We’re willing to bet that few people have ever visited Costa Rica and left thinking, “One of their top priorities should be improving the country’s command of English.”
But we believe that it is. Why? Because improving equitable access to quality foreign-language education is actually one of the most powerful tools available to Costa Rica as it struggles to reduce its glaring socioeconomic inequalities and build a more inclusive society.
In a country where tourism is the leading industry—and particularly in rural areas where that industry is fully dominant—speaking a foreign language can change one’s prospects forever. In some contexts, fluency is arguably more powerful, with greater impact on earning potential, than a formal education degree. And while universal access to English instruction was mandated in Costa Rica by President José María Figueres in 1990, true access has remained unequal.
The country’s one-room schools often lack English instruction, placing their students at a disadvantage when they reach high school, and bringing all English teachers up to required levels of mastery is an ongoing struggle. A 2015 assessment showed that, despite years of training by the Ministry of Public Education, a whopping 40% of English teachers remained at the basic user level: A1 or A2 level of the Common European Framework of Reference for Languages, the country’s adopted standard.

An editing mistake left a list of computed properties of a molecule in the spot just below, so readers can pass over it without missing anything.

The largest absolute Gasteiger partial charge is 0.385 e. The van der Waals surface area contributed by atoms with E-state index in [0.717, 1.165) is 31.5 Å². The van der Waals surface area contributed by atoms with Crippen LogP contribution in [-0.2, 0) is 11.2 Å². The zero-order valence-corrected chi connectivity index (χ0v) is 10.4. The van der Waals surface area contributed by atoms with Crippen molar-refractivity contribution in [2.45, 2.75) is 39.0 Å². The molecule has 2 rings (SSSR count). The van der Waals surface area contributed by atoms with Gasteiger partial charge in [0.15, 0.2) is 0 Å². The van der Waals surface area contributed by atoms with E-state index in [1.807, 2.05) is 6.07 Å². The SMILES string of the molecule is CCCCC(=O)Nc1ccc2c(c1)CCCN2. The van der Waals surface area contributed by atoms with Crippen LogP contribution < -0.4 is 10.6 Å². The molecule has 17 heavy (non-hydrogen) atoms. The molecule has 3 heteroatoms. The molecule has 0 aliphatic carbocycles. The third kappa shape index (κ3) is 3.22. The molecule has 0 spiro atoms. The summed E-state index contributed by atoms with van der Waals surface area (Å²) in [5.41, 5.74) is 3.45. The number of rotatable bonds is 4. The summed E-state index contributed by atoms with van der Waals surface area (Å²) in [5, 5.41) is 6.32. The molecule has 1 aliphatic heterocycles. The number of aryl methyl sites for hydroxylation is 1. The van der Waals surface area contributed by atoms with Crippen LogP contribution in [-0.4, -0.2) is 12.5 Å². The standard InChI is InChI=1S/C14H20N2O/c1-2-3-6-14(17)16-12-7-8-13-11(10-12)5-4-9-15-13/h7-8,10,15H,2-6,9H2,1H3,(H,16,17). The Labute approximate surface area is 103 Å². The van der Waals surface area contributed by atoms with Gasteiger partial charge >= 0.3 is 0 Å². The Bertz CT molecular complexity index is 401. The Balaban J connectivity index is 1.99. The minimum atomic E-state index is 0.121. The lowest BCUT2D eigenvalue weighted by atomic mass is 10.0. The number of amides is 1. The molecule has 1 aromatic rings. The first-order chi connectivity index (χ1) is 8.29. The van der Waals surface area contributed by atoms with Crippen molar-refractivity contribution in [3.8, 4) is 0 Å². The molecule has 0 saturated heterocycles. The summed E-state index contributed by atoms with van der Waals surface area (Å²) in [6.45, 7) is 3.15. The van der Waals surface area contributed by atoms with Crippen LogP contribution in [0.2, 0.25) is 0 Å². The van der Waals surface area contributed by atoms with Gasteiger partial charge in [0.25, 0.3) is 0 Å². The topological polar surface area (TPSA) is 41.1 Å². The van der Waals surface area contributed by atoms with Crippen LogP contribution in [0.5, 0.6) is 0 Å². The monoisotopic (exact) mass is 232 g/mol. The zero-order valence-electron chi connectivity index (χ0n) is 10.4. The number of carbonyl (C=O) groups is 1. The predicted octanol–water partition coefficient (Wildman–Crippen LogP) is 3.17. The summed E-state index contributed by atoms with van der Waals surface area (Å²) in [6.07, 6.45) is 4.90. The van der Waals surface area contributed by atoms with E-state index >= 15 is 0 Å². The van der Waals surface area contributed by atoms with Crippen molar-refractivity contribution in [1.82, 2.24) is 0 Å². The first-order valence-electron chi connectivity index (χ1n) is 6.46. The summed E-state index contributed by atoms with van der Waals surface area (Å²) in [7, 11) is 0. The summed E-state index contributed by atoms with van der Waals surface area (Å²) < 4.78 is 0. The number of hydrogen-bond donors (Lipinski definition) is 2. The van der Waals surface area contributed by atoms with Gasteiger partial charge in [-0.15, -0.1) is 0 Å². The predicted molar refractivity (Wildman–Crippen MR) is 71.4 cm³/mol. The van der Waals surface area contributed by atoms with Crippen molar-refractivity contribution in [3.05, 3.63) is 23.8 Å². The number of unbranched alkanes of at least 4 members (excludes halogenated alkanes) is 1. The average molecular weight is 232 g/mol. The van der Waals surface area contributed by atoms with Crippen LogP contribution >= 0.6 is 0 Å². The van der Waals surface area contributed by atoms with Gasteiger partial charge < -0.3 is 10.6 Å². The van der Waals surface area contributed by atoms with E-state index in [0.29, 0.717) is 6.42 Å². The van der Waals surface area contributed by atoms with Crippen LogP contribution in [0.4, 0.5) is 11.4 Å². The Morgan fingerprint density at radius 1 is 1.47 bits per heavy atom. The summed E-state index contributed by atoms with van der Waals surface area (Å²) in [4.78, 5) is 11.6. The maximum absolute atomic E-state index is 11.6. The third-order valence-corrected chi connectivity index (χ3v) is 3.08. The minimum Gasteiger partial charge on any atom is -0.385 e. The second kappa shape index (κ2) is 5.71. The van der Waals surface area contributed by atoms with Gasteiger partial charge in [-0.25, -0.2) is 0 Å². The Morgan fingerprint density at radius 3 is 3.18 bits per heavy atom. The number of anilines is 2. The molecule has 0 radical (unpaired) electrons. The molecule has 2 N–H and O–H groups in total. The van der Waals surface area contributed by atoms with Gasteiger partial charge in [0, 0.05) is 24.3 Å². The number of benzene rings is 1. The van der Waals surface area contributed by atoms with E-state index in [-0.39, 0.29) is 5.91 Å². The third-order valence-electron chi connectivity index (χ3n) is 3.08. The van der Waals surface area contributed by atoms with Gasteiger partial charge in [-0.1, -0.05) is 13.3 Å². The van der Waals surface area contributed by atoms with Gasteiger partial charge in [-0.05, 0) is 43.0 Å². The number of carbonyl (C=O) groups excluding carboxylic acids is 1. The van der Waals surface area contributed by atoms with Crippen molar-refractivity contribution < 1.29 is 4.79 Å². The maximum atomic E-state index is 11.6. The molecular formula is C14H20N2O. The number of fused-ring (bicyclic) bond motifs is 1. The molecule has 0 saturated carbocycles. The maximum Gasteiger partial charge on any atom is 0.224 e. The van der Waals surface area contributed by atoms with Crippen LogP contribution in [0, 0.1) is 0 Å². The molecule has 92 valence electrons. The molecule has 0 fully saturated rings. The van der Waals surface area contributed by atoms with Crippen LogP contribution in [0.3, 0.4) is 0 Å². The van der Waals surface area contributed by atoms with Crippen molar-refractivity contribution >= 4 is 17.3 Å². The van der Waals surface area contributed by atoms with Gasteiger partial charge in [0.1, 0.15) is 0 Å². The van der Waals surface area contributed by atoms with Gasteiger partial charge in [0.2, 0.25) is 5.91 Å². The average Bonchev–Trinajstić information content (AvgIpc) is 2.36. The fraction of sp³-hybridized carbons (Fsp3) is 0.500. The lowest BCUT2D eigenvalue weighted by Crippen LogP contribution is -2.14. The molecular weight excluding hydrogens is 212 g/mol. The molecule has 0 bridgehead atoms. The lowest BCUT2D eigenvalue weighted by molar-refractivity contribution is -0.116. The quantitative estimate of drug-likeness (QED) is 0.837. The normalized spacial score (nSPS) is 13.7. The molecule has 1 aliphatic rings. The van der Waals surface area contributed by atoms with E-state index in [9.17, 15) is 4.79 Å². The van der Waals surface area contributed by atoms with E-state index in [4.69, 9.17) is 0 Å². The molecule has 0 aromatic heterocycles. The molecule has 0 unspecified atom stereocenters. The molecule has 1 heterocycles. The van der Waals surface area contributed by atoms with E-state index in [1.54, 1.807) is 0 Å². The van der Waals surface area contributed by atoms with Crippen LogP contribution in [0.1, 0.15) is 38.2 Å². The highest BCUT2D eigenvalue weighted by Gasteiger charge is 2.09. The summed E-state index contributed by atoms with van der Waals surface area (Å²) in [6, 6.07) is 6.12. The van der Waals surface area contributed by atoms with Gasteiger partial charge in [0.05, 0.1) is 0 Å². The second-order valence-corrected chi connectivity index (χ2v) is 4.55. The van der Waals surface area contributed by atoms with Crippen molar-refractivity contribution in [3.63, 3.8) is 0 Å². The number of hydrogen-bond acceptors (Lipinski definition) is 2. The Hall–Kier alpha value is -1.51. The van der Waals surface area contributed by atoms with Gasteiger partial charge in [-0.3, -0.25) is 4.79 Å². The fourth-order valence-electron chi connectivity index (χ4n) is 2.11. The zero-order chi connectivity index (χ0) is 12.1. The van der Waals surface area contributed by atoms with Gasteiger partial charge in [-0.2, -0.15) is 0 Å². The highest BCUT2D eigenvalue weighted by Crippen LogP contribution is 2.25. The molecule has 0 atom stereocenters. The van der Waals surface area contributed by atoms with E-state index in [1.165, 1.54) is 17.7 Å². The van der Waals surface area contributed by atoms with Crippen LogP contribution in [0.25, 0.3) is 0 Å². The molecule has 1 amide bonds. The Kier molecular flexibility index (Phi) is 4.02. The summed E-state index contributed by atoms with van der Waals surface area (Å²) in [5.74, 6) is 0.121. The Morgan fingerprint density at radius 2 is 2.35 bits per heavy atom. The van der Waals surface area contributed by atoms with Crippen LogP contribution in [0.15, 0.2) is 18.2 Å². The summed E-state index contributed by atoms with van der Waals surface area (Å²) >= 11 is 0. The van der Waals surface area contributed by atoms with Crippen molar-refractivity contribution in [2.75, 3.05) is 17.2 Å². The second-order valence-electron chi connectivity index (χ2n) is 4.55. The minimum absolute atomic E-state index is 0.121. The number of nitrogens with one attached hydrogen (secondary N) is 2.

But extraordinary progress has been made, particularly by the educators and policymakers in the trenches who’ve persisted through changes in presidential approaches to the perennial problem. English instruction in primary schools now surpasses 90% nationwide. The Ministry of Public Education enacted a top-to-bottom, ambitious and sweeping English curricular reform, approved in 2016. And last year, the University of Costa Rica (UCR) conducted its first pilot assessment of students’ abilities.
Join us this month as we apply solutions journalism to this topic. What’s worked the best, out of all these efforts? What are teachers doing in the isolation of their classrooms that more people should know about? How can communities move the needle so that their kids can gain access to the foreign languages of their choice, and a host of new opportunities for study and work?
Can Costa Rica truly meet the goal of the Alliance for Bilingualism (Alianza para el Bilinguïsmo) launched by then-President Carlos Alvarado in 2018: making all of its high-school graduates bilingual in Spanish and a foreign language of their choice by the year 2040?
Let’s find out.